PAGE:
Many college students have no idea what career path they want to pursue when starting college; however, by the end of my second summer as a college helper for Coors, I had decided that the beer business was my future. I was determined to own a distributorship by the time I turned 30. By my late 20s, I was the EVP and GM of Coors of Kansas and, I had an agreement with the owner, R. D. Hubbard, President of AFG (Safelite Auto Glass) for 25% ownership. Unfortunately for me, Kansas had a 10 year residence statute which had to be verified by 10 consecutive years of state tax returns. As a Texas native, I could not fulfill the verification process. Coors Brewery was aware of my interest and presented several operations for me including three in Missouri, a new market struggling with establishing Coors. AB’s backyard was difficult at best.
Instead, I decided that it was time to find a beer wholesaler to buy, so I retained a broker who only represented beer houses. The firm presented me with a number of distributorships across the country, but when the Schlitz operation in S. Texas became available, I knew this was the right one. At 31, I closed on the operation. While owning Texas Beers, I bought three additional beer operations in my territory and pursued other operations throughout the state.
While at Coast Distributors in Oregon, I purchased three additional operations and looked at others that had come to market. In the early 90s, I again looked at the possibilities of purchasing another operation. One in Arizona caught my eye, but I was late in getting to the table. Some of the distributors I considered buying were AB houses.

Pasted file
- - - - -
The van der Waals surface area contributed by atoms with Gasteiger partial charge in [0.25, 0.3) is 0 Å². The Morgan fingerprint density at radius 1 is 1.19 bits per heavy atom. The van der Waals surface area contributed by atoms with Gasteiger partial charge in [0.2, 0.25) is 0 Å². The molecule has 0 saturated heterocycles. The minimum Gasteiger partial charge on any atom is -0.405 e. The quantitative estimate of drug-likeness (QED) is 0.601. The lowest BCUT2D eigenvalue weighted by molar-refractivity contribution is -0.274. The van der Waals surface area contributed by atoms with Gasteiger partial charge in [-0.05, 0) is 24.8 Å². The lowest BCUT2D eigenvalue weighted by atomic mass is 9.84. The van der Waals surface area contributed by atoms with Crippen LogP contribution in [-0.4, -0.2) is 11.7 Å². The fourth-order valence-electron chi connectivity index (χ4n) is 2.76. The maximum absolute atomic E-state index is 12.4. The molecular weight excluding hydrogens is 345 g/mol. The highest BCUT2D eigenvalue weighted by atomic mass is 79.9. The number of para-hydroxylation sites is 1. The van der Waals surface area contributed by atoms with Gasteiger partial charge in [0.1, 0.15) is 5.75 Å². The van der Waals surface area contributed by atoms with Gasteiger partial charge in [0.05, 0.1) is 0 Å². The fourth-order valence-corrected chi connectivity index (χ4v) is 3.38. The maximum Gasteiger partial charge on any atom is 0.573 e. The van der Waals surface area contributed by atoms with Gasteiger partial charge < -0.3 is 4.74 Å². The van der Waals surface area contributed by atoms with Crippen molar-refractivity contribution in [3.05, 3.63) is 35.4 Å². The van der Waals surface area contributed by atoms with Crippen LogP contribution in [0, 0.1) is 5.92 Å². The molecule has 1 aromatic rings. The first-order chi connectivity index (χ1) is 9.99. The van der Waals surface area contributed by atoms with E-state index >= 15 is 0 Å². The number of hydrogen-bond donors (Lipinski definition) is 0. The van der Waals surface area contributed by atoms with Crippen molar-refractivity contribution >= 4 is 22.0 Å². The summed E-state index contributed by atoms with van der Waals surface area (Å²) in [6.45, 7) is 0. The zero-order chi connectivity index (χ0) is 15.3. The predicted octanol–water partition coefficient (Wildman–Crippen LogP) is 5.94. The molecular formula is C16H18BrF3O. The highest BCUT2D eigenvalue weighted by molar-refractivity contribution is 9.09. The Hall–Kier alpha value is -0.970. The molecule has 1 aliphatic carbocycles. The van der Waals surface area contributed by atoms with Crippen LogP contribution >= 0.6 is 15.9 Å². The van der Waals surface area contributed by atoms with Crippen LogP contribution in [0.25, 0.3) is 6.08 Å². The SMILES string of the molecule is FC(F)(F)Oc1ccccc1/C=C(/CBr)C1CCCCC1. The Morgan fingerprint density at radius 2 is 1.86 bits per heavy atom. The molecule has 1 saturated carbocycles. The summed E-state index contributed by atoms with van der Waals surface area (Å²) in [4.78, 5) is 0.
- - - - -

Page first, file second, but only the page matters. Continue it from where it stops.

At that time, most houses were single brand. Some had a couple of imports, maybe a regional or two, but that was the extent of the diversification. Many of these single brand houses decided to sell. The Schlitz houses sold because they were at, or near the top of the market, and owners had lost confidence in brewery management. Many distributors who carried only regional brands lacked the marketing and subsequently had little growth, and they, too sold. I remember some operations were advertised for sale in the WSJ. There were even times when sales were so common there was one a month.
So what happened? Consolidation at the brewery level forced consolidation at the wholesale level which, in turn, provided the wholesaler with portfolios that were diverse enough that if one brand started to decline, the wholesaler had enough brands to more than make up the loss. Imports, headed by the Mexicans and Heineken, ramped up spending and caught fire; RTDs showed up; and of course, the crafts’ dramatic growth has given wholesalers the ability to survive in case one supplier heads south. This means very few, if any, operations come up for sale on the open market.
The days of an individual buying a stand-alone operation are gone. Now, family and tax issues are the primary reasons beer operations sell and then, usually under the direction of the major supplier, (e.g. MC or ABI). Once a distributor informs their supplier of their intent to sell, it then becomes…show me the money!